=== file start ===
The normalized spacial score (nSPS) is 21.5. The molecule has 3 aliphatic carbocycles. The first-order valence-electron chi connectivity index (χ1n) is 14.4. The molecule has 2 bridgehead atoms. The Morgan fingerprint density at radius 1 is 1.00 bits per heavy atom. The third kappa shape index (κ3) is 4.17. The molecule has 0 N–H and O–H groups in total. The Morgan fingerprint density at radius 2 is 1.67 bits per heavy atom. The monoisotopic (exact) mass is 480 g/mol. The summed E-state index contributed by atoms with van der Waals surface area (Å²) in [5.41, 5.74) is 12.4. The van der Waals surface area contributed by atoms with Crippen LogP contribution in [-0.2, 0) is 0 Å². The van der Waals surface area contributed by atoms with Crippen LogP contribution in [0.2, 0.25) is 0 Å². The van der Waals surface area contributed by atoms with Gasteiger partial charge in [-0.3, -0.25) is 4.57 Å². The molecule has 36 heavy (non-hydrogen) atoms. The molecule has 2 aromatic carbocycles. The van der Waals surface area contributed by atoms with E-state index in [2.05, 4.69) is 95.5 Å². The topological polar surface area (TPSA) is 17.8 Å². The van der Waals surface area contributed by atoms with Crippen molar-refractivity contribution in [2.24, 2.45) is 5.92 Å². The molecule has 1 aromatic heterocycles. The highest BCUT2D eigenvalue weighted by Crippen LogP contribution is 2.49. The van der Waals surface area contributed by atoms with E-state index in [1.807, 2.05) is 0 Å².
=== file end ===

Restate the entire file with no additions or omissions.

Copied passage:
The normalized spacial score (nSPS) is 21.5. The molecule has 3 aliphatic carbocycles. The first-order valence-electron chi connectivity index (χ1n) is 14.4. The molecule has 2 bridgehead atoms. The Morgan fingerprint density at radius 1 is 1.00 bits per heavy atom. The third kappa shape index (κ3) is 4.17. The molecule has 0 N–H and O–H groups in total. The Morgan fingerprint density at radius 2 is 1.67 bits per heavy atom. The monoisotopic (exact) mass is 480 g/mol. The summed E-state index contributed by atoms with van der Waals surface area (Å²) in [5.41, 5.74) is 12.4. The van der Waals surface area contributed by atoms with Crippen LogP contribution in [-0.2, 0) is 0 Å². The van der Waals surface area contributed by atoms with Crippen LogP contribution in [0.2, 0.25) is 0 Å². The van der Waals surface area contributed by atoms with Gasteiger partial charge in [-0.3, -0.25) is 4.57 Å². The molecule has 36 heavy (non-hydrogen) atoms. The molecule has 2 aromatic carbocycles. The van der Waals surface area contributed by atoms with E-state index in [2.05, 4.69) is 95.5 Å². The topological polar surface area (TPSA) is 17.8 Å². The van der Waals surface area contributed by atoms with Crippen molar-refractivity contribution in [2.24, 2.45) is 5.92 Å². The molecule has 1 aromatic heterocycles. The highest BCUT2D eigenvalue weighted by Crippen LogP contribution is 2.49. The van der Waals surface area contributed by atoms with E-state index in [1.807, 2.05) is 0 Å².